PM: Pelister is my hometown club and I have a special place for them in my heart. I follow their games whenever I can. At Vardar, I spent a great 4 years where we won the domestic cup twice and the league championship once. Then, I spent 7 years in Turkey where I played for 3 clubs. With Malatyaspor and Trabzonspor, we managed to qualify for the UEFA Cup. That followed 7 years in Cyprus to close my playing career. I only played for one club [Enosis Neon Paralimniou] there and I can say that I have good memories from all of my stops along the way. I didn’t change many clubs. I stayed for at least 3 years with each club I played for, except one [Akçaabat Sebatspor]. I had a good career and that is something that means a lot to me now. I guess those players that stay longer at one place leave a good impression. Also, naturally I’m the kind of person who doesn’t like to move much.

MF: When you first arrived in Cyprus, did you have any problems regarding the fact that you are a Macedonian player in a country that closely aligns with Greece?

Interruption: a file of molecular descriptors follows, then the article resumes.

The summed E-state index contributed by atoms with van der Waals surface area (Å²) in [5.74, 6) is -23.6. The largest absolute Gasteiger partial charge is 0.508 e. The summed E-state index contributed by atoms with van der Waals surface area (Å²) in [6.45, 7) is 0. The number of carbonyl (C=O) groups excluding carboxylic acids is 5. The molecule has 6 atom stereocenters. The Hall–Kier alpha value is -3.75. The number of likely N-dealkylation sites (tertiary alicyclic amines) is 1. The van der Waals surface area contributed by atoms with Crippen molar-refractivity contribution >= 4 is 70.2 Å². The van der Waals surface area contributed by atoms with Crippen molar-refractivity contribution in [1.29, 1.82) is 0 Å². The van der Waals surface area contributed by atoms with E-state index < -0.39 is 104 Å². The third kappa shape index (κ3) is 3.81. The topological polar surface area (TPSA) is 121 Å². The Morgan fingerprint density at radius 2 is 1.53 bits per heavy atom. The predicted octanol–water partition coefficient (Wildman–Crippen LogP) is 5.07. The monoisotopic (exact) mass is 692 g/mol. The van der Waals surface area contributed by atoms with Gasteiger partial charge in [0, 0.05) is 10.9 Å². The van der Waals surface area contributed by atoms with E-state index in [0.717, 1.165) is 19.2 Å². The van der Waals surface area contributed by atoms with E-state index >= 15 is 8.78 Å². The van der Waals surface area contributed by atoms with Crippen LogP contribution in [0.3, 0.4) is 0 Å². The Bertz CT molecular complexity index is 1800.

PM: No, it’s actually to the contrary. I believe that quite a few Macedonians have played in Cyprus, beginning with Borche Gjurev, then Vlatko Grozdanoski and Vancho Trajchov, later I came, and after me arrived Ivan Trichkovski, Bojan Markoski, Edin Nuredinoski, Jane Nikoloski. All of those players left a big impression in Cyprus as Macedonians. I don’t believe that anyone can be in great form with a club if he is not well accepted there. I can’t speak for all, but I believe most have not had any problems, unlike those that affect the countries from a political standpoint. In the everyday and professional life in Cyprus, I was accepted by people who had overcome any prejudices. They had risen above the barrier that comes with the political situation, and gave us their respect primarily as sportsmen and as people. That is the reason why I have learned to build a positive image in the countries where I have played in following those examples, and I can name a lot throughout my career in Turkey and Cyprus. I believe that I as a Macedonian, through my behavior, returned the favor in treating everyone with respect. Overall, we were well accepted, we received good treatment, actually I can say excellent treatment. Nowadays, there are many of our Cypriot and Turkish friends who come to our national team games and cheer for Macedonia because of that.